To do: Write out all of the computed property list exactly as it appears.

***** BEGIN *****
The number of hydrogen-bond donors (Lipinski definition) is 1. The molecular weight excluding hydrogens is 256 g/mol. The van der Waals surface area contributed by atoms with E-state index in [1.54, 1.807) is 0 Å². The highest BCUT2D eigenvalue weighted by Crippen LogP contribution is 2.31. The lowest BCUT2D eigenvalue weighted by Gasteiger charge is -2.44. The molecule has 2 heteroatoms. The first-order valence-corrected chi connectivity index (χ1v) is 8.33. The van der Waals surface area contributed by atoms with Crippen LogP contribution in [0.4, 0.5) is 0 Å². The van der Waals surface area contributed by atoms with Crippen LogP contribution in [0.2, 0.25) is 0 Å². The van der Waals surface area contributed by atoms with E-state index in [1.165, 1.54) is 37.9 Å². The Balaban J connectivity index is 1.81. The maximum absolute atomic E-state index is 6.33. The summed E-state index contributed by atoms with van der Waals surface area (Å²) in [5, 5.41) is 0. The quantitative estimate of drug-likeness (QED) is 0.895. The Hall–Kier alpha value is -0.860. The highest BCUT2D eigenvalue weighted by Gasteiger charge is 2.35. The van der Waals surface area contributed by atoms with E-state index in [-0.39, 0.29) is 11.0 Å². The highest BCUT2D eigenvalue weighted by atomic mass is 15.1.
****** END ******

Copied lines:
The number of hydrogen-bond donors (Lipinski definition) is 1. The molecular weight excluding hydrogens is 256 g/mol. The van der Waals surface area contributed by atoms with E-state index in [1.54, 1.807) is 0 Å². The highest BCUT2D eigenvalue weighted by Crippen LogP contribution is 2.31. The lowest BCUT2D eigenvalue weighted by Gasteiger charge is -2.44. The molecule has 2 heteroatoms. The first-order valence-corrected chi connectivity index (χ1v) is 8.33. The van der Waals surface area contributed by atoms with Crippen LogP contribution in [0.4, 0.5) is 0 Å². The van der Waals surface area contributed by atoms with Crippen LogP contribution in [0.2, 0.25) is 0 Å². The van der Waals surface area contributed by atoms with E-state index in [1.165, 1.54) is 37.9 Å². The Balaban J connectivity index is 1.81. The maximum absolute atomic E-state index is 6.33. The summed E-state index contributed by atoms with van der Waals surface area (Å²) in [5, 5.41) is 0. The quantitative estimate of drug-likeness (QED) is 0.895. The Hall–Kier alpha value is -0.860. The highest BCUT2D eigenvalue weighted by Gasteiger charge is 2.35. The van der Waals surface area contributed by atoms with E-state index in [-0.39, 0.29) is 11.0 Å². The highest BCUT2D eigenvalue weighted by atomic mass is 15.1.